FDA-approved drug label for abacavir updated

In an update to the FDA-approved drug label for abacavir (ZIAGEN), the wording within the Boxed Warning section has changed. It now uses stronger language to support screening for HLA-B*57:01 prior to treatment with abacavir. The following is an excerpt from the boxed warning:

"All patients should be screened for the HLA-B*5701 allele prior to initiating therapy with ZIAGEN or reinitiation of therapy with ZIAGEN, unless patients have a previously documented HLA-B*5701 allele assessment"

The previous label used the following wording:

"Prior to initiating therapy with abacavir, screening for the HLA-B*5701 allele is recommended; this approach has been found to decrease the risk of hypersensitivity reaction".

The new stronger wording on the drug label has changed its PGx level ranking on PharmGKB from "Genetic testing recommended" to "Genetic testing required". The label now has the same PGx level ranking as the European Medicines Agency (EMA) label. PharmGKB blogged in 2013 about the vague language used within FDA-approved labels that often stops short of requiring action. With this recent change, the wording on this label now has firm and direct guidance regarding testing.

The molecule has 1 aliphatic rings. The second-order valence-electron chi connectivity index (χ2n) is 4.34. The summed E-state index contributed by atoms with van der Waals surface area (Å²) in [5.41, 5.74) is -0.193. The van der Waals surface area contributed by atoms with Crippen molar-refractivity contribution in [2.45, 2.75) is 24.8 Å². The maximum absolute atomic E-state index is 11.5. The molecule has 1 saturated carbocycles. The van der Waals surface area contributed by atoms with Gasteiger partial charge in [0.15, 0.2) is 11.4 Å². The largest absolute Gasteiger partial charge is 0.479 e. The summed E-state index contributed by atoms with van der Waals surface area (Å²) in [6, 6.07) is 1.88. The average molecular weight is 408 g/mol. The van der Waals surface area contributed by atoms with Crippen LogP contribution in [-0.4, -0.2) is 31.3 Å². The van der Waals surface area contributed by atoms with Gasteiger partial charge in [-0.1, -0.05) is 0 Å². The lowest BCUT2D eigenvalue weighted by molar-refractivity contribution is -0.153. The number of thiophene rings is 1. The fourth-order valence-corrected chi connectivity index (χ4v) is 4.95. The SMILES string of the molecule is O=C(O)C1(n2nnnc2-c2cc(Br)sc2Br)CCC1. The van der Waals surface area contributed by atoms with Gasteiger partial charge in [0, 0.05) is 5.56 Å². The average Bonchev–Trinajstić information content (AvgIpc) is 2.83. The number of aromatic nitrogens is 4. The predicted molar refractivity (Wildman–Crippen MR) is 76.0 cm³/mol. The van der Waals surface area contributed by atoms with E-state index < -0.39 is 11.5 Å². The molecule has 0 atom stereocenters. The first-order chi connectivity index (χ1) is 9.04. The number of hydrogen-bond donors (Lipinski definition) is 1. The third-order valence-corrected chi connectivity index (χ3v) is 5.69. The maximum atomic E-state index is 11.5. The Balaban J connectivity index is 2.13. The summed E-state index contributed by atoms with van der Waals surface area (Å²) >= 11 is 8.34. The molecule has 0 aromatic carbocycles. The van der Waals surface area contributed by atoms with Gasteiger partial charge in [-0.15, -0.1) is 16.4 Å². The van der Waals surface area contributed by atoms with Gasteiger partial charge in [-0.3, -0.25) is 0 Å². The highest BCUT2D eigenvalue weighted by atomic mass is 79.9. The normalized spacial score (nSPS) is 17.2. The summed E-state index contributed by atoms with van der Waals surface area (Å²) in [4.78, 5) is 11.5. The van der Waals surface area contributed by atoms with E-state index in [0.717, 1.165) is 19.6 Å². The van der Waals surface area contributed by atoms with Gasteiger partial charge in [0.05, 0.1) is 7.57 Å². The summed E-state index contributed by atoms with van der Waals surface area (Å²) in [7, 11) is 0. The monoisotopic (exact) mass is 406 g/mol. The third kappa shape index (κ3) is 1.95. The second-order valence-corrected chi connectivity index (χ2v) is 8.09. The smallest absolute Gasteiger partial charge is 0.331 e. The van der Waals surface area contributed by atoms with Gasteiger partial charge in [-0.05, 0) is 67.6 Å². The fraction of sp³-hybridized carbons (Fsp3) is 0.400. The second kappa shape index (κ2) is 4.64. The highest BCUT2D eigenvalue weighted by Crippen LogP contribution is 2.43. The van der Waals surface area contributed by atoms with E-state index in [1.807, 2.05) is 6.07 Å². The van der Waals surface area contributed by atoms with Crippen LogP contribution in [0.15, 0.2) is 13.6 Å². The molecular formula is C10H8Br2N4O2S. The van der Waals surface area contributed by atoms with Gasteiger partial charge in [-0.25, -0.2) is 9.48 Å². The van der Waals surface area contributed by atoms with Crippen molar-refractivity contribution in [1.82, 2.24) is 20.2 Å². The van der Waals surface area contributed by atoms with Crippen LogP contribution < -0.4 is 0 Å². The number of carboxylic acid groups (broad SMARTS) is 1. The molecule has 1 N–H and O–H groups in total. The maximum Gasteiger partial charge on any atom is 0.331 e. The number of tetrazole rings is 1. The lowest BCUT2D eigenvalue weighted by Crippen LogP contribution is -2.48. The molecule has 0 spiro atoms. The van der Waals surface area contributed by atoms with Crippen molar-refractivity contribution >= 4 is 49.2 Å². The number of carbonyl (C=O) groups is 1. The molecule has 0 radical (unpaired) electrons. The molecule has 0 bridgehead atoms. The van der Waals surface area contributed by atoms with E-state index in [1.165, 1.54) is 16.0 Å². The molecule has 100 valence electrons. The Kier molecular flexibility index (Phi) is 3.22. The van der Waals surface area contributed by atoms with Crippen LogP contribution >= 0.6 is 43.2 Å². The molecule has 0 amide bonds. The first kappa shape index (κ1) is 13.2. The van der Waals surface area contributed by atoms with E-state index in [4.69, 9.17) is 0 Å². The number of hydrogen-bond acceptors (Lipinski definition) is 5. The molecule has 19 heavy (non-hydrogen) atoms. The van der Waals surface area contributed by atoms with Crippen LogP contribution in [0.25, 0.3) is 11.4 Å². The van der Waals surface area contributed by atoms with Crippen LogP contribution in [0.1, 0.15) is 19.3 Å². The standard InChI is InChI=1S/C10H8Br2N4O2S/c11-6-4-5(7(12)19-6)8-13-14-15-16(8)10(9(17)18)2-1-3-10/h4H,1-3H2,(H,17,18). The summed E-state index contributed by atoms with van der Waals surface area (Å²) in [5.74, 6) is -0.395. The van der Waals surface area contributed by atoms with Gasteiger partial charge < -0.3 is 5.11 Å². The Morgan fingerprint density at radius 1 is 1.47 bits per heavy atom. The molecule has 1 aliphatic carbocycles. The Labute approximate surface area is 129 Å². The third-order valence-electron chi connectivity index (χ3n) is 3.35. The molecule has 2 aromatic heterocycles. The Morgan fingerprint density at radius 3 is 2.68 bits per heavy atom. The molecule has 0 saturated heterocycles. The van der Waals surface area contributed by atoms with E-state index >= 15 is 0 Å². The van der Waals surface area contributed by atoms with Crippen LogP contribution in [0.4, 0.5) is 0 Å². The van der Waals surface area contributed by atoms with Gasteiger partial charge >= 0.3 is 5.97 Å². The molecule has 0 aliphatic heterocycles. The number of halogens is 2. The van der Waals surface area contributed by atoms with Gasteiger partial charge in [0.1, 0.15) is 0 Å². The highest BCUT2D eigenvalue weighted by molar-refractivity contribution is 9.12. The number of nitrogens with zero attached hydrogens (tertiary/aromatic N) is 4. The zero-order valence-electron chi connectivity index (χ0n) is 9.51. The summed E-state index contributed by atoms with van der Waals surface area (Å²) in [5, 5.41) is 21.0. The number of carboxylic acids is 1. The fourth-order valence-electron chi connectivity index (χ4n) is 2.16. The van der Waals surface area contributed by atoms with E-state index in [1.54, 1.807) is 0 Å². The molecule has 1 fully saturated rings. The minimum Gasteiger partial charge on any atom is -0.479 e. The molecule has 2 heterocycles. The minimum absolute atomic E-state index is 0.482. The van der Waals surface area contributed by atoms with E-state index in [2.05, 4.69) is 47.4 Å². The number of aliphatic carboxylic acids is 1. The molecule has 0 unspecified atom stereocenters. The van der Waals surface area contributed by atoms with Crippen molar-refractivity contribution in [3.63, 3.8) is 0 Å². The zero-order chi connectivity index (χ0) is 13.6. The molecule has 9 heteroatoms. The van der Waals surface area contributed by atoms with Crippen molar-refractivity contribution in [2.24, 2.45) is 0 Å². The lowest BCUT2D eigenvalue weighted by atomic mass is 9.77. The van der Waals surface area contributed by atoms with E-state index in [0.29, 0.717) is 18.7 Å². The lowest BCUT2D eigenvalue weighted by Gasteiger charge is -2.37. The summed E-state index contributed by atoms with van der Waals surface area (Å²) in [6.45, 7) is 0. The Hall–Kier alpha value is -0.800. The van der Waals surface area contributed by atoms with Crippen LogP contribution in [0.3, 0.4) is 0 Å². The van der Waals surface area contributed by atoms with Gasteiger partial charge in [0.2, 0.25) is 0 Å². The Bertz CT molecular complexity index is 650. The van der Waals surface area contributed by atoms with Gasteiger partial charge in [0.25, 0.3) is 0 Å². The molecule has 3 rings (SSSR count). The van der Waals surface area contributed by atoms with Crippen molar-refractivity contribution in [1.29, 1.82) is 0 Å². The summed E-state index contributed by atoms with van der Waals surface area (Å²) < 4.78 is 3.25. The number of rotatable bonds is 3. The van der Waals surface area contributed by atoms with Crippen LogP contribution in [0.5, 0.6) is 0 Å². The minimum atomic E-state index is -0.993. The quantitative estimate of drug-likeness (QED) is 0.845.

Patients who carry the HLA-B*57:01 allele are at a significantly increased risk of developing a hypersensitivity reaction to abacavir as compared to those without the allele, with odds ratios well into the quadruple digits in some studies. Symptoms include fever, rash, cough, gastrointestinal symptoms, dyspnea and fatigue. A 2008 study (PREDICT-1) found that screening for this allele eliminated immunologically-confirmed hypersensitivity reactions.


See the new drug label annotation on PharmGKB

Read more about drug labels on PharmGKB

Read the PREDICT-1 study:
Mallal S, Phillips E, Carosi G, Molina JM, Workman C, Tomazic J, Jagel-Guedes E, Rugina S, Kozyrev O, Cid JF, Hay P, Nolan D, Hughes S, Hughes A, Ryan S, Fitch N, Thorborn D, Benbow A; PREDICT-1 Study Team. HLA-B*5701 screening for hypersensitivity to abacavir. N Engl J Med. 2008 Feb 7;358(6):568-79. PMID 18256392.

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